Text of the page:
In the context of a wholesale retreat from Net Zero targets by the Conservatives at national level, what milage is left in lobbying Conservative MPs (though we should never cease pointing out to them that dropping the 2050 targets would lose them 1.3 million votes) compared with getting opposition parties likely to form the next government on a sound policy? The point here is that a government visibly on the skids is leaching power even while still in office and the statement “We will undo this” by Shadow Ministers cuts the ground out from new initiatives and sets the agenda even before the old government falls.
In the context of denialists/go slowers “crisis, what crisis” types dominating the cabinet, how far is the current DFE “impartiality guidance” – which says that the science is set and denialism invalid, but the debate on what we do about it has to be done in a “non Partisan” way, that blocks support for particular campaigns or initiatives but allows debate to be had, so long as no one view is promoted, allows personal views to be stated, as long as they are identified as such and its made clear other views are available – be replaced with straight forward “war on woke” from the top? **
What scope is there for a campaign for school insulation on the TUC Report, to directly cut energy costs and act as community hubs?
Lastly, watch out for the NEU Guide to Decarbonising the Curriculum – due out in November.
Thank you for having me.
* And so she has. At Business and Energy for goodness sake.
** The appointment of Jonathan Gullis, who refers to the NEU as the “No Education Union” and does not seem an open minded sort of chap, does not bode well.
Both candidates for Conservative leader, and therefore Prime Minister, oppose onshore wind and favour new oil and gas exploration in the North Sea. This is motivated by the current increase in costs for oil and gas – which makes them expensive for consumers and profitable for producers.
The TUC released figures showing excess profits for UK based fossil fuel producers of £170 billion in the next two years. We could do an awful lot with a windfall tax on that. A rate of 56%, as currently used in Norway, would raise £90 billion. The projected prospective Norwegian rate of 78% more like £132 billion. And these are excess profits; so, taxing the lot wouldn’t be unreasonable, even for opponents of public ownership.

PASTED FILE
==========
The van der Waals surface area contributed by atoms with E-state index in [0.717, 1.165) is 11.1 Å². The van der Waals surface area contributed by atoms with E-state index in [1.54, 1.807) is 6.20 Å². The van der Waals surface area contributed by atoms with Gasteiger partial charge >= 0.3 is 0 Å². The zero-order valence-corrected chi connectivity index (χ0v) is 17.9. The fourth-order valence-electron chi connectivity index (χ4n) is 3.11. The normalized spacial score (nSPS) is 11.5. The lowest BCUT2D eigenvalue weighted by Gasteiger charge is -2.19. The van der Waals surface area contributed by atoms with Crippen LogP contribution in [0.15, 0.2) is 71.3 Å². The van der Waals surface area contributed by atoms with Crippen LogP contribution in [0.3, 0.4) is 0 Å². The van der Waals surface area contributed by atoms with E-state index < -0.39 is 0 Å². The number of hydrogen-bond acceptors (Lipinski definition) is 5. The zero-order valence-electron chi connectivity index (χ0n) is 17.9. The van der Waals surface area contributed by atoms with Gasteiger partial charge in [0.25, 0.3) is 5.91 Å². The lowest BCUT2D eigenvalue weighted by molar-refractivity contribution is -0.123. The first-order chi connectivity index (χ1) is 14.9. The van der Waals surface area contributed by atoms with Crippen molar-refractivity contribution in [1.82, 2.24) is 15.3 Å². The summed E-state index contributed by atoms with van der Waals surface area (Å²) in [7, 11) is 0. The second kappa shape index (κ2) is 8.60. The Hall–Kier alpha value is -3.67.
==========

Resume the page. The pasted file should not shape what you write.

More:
Even the lowest amount would pay for Labour’s proposed £26 billion investment to insulate our housing stock by 2035 three times over, with £12 billion left over to do the schools and hospitals too.
It is now9 times more expensive to produce energy from gas than it is from renewables. But energy prices are set by the gas price. The EU is planning to cut that link so the cheaper energy from renewables can be reflected in prices. Keeping the link here in Brexit Britain would make energy here qualitatively more expensive than in the rest of Europe. The IMF reports that this is already the case.
Its hard to avoid the conclusion that the consensus resistance to insulation on the Right is because insulated homes reduce bills by reducing demand for an otherwise profitable product. And that would never do, would it?
It takes 28 years to bring new Oil and Gas fields on stream, compared to under two years for onshore wind and five for offshore.
Another way to put this is that we can have new onshore wind farms in operation by 2024.
Offshore wind projects starting now will come on stream in 2027.
New Oil and Gas fields given the go ahead now will take until 2050 – by which time we should have very little use for them if we want to survive.
Nuclear power plants take 7.5 years on average just to construct. Hinckley C is scheduled to take 9. The energy they produce is significantly more expensive than renewables. The government’s proposed Small Modular Reactors are even more expensive and not due to be rolled out until the 2030s.
Reports in the FT have indicated that new “agile” companies hoping to exploit North Seas fossil fuel reserves will bring them into production faster than has been the case hitherto. Which, presumably, is where the proposed scrapping of health, safety and environment regulations come in; so we can have a regime of deep sea oil drilling rigs as lightly regulated as the banks were before 2008.
We live in a distinctive but tutti putti flat; designed and built by a locally famous architect and builder called Ernest Trobridge in the late 1920s. Trobridge believed in using natural, local materials and had a real thing about compressed wood. His houses and flats are scattered around NW9, the earliest ones heavily thatched, and include the Castle Flats on the corner of our road; which appeared with Sir John Betjeman standing on top of them in his Metroland documentary in 1973 (and the Madness “Our House” video nine years later… from what feels like a very different time). His designs are part Tudor, part medieval, with imaginative twists – particularly tall, spirally chimneys – that make me wonder how many spoons of magic mushrooms he took in his tea. All the fireplaces in our row of flats are variations on a theme of decorative brick that look hefty and solid. But, the structure of interior walls (and some exterior walls) was described in our pre sale survey as “exceptionally flimsy”. So, though they don’t look just the same, they are, in parts, definitely made out of ticky tacky.